Much of the China-related activities are still expected to come to London. Chinese companies want to list on the London Stock Exchange, due to the LSE's large trading volumes and liquidity, and London's concentration of stock researchers and investors from Asia, Europe and Africa. Renminbi bonds will be issued in London, thanks to the city's high concentration of lawyers, accountants, legal advisers and syndicates already familiar with renminbi bond sales. In the first half of this year, more yuan bonds were listed on the London market than on all other exchanges combined - 55 issues coming from a variety of international institutions.
Michael Taylor, managing director and Moody's chief credit officer for the Asia Pacific region, says that while offshore renminbi bond issuance globally has dropped in recent months, "there is no direct correlation with Brexit". It is, rather, due to renminbi depreciation and considerable migration of issuance by Chinese entities to the onshore bond market, he says.
There are 95 yuan bond issues listed on the London Stock Exchange, raising 37.6 billion yuan ($5.6 billion; 5 billion euros; 4.27 billion). Chinese companies choose London to list because it is the most international. Forty-two Chinese companies, worth $116 billion, are listed on the LSE.
"A leading financial services infrastructure is not built overnight," says Jinny Yan, chief China economist at ICBC Standard Bank, who added that London's expertise in debt capital markets, financial technology, public-private partnerships and financial regulation certainly provides valuable lessons for China, Brexit or not.
London still has place set for yuan
Results two months after Brexit have proven London's status as the Western offshore renminbi hub remains unchallenged.
According to London's official renminbi clearing bank, China Construction Bank London, renminbi transaction volume growth has been so huge recently that it has amounted to about a 1 trillion yuan ($150 billion; 133 billion euro) increase every two months. Such growth is significant, considering that CCB London cleared an aggregate of 10 trillion renminbi transactions between June 2014 and August 2016.
Li Biao, chairman of CCB London, says London's renminbi transactions have high liquidity, hence increasingly, renminbi activities generated in other geographical locations are now being cleared through the UK capital. For example, the Chicago Mercantile Exchange in the US has opened an account with CCB London to clear all of its renminbi-related transactions.
Such cross-border renminbi clearing activities do not rely on UK-EU cooperation and are not affected by Brexit. CCB London currently provides renminbi clearing services for 67 financial institutions, of which only 24 are Chinese organizations, demonstrating its international client profile.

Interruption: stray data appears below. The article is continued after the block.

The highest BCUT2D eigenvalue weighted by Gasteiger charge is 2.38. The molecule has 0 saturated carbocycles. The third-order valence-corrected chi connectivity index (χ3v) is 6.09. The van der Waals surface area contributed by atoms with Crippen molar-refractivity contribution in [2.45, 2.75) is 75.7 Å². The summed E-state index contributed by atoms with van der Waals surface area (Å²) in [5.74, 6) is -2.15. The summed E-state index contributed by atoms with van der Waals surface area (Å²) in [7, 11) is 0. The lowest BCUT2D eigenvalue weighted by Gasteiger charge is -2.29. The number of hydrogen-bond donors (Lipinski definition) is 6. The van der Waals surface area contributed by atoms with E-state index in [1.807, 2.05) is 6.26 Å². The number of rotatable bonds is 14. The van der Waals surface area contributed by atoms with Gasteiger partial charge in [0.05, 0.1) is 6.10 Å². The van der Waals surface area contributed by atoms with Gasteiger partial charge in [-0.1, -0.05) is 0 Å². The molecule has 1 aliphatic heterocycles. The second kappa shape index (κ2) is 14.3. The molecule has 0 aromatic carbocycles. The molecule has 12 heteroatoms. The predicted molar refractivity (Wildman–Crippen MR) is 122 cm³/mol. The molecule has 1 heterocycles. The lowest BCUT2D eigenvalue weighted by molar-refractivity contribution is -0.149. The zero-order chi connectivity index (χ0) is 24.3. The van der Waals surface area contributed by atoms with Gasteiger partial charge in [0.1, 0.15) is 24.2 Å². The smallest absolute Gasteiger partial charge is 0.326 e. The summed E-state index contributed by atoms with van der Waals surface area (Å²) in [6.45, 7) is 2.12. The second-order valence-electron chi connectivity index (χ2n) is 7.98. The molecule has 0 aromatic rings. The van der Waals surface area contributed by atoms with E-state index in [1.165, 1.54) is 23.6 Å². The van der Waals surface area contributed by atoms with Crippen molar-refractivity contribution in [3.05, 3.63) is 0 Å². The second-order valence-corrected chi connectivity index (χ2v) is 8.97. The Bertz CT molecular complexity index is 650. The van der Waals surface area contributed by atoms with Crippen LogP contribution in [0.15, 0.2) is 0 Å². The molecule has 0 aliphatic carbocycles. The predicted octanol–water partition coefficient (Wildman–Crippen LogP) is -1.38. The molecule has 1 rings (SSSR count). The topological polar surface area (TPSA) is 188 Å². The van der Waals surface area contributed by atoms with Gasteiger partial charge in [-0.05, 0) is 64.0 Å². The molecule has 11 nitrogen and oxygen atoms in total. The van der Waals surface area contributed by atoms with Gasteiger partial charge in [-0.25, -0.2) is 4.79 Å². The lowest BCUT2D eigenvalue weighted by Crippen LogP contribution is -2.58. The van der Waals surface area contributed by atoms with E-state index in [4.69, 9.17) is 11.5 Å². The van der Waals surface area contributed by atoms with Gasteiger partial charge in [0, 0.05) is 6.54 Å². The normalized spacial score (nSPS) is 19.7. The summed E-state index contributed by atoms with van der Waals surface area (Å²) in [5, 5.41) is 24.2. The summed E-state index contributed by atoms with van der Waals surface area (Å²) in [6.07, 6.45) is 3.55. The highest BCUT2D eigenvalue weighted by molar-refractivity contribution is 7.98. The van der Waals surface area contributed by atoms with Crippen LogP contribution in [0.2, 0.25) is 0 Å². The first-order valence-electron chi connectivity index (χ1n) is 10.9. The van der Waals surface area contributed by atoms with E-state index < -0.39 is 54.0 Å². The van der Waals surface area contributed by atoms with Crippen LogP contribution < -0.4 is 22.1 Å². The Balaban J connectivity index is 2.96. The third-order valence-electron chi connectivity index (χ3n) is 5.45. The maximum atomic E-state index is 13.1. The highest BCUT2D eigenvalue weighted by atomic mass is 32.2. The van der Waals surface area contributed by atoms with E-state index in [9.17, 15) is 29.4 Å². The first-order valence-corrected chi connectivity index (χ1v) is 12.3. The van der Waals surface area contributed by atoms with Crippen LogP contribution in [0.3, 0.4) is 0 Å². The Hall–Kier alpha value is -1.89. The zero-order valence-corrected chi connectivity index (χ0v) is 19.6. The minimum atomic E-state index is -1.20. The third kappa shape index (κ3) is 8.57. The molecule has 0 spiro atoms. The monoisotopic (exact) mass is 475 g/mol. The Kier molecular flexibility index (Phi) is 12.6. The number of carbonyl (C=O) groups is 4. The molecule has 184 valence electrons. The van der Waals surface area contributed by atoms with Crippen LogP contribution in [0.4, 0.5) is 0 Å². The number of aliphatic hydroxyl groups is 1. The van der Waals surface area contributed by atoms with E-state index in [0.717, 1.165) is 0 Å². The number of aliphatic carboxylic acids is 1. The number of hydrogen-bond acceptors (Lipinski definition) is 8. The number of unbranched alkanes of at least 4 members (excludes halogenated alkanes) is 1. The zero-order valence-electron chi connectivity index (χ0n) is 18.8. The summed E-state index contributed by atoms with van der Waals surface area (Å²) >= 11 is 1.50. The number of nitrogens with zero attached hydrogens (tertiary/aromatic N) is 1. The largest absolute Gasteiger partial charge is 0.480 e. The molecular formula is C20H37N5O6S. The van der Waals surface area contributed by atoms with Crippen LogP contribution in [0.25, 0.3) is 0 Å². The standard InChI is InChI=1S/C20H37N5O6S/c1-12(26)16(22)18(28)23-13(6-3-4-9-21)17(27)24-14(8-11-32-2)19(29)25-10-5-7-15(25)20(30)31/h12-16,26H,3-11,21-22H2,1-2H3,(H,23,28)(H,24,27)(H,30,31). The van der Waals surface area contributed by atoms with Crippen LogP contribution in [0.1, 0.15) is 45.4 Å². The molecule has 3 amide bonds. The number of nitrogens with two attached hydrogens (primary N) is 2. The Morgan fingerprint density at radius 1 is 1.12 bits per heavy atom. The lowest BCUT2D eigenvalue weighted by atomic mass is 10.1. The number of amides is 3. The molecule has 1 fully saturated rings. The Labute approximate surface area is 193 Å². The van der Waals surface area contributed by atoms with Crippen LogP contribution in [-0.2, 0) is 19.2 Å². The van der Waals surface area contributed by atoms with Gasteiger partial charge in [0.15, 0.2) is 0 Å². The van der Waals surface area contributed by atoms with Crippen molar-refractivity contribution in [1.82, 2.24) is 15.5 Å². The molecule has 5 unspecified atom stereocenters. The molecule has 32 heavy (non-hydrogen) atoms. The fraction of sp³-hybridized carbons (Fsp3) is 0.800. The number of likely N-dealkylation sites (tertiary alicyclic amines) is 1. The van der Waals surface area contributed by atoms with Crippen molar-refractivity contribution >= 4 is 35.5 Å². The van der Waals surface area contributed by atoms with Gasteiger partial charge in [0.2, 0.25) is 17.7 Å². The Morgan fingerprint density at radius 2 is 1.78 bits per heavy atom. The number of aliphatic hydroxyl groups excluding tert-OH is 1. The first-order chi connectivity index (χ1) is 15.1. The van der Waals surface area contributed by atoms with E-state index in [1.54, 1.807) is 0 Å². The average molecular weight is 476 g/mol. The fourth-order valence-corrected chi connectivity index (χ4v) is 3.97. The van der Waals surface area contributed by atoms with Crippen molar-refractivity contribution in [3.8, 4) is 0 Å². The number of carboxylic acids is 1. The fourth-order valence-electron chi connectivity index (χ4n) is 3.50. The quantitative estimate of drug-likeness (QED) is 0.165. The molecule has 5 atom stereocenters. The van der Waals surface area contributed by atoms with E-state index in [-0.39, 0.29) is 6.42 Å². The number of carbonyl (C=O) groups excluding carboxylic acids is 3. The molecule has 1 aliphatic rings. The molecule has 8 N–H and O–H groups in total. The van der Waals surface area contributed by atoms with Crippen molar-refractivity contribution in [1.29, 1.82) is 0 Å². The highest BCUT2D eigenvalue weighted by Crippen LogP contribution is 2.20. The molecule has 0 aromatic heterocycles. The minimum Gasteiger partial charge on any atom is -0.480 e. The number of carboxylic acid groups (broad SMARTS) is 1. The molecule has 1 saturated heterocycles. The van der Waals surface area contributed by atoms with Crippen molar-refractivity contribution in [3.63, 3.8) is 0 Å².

Although Brexit could impact UK-China trade volumes - as Chinese manufacturers likely no longer will be able to use the UK as a platform to export tax free to the EU and renminbi trade financing could drop - the good news is that London's renminbi activities are increasingly aimed at financial activities and derivative products, which are much larger in volume and not bound by physical trading.
These financial activities mostly refer to using renminbi in commodities trading, foreign exchange trading, and the trading of derivative products. The shift of renminbi internationalization from trade to investment also is considered a step in the maturing process, in preparation for the renminbi becoming a reserve currency.
Offshore renminbi activities in London have increased rapidly in recent years. One key milestone came in April when London overtook Singapore to become the second-largest offshore RMB clearing center behind Hong Kong, according to data from Swift, the global payments system.
However, London's growing renminbi activity is not only market driven. The Chinese government's past support for that activity - through initiatives such as appointing a clearing bank in London, setting up a renminbi swap with the Bank of England, and granting London a RQFII (renminbi qualified foreign institutional investor) quota for London investors investing in China - have greatly helped London's renminbi growth so far.
Hence recent uncertainties in UK-China bilateral relationships caused by, for example, the delay in approval of the UK's Hinkley Point nuclear deal, are not helpful, says Miranda Carr, senior analyst at Haitong Securities (UK), who added that financial deals are unlikely to be considered by the Chinese government "in isolation".
The 18 billion pound ($24 billion; 21 billion euro) Hinkley Point deal is set to be one-third financed by China General Nuclear Corp. The Chinese ambassador to the UK, Liu Xiaoming, has described bilateral relations as being at a "critical juncture" because of the delay in Hinkley Point's approval.
(China Daily European Weekly 09/16/2016 page25)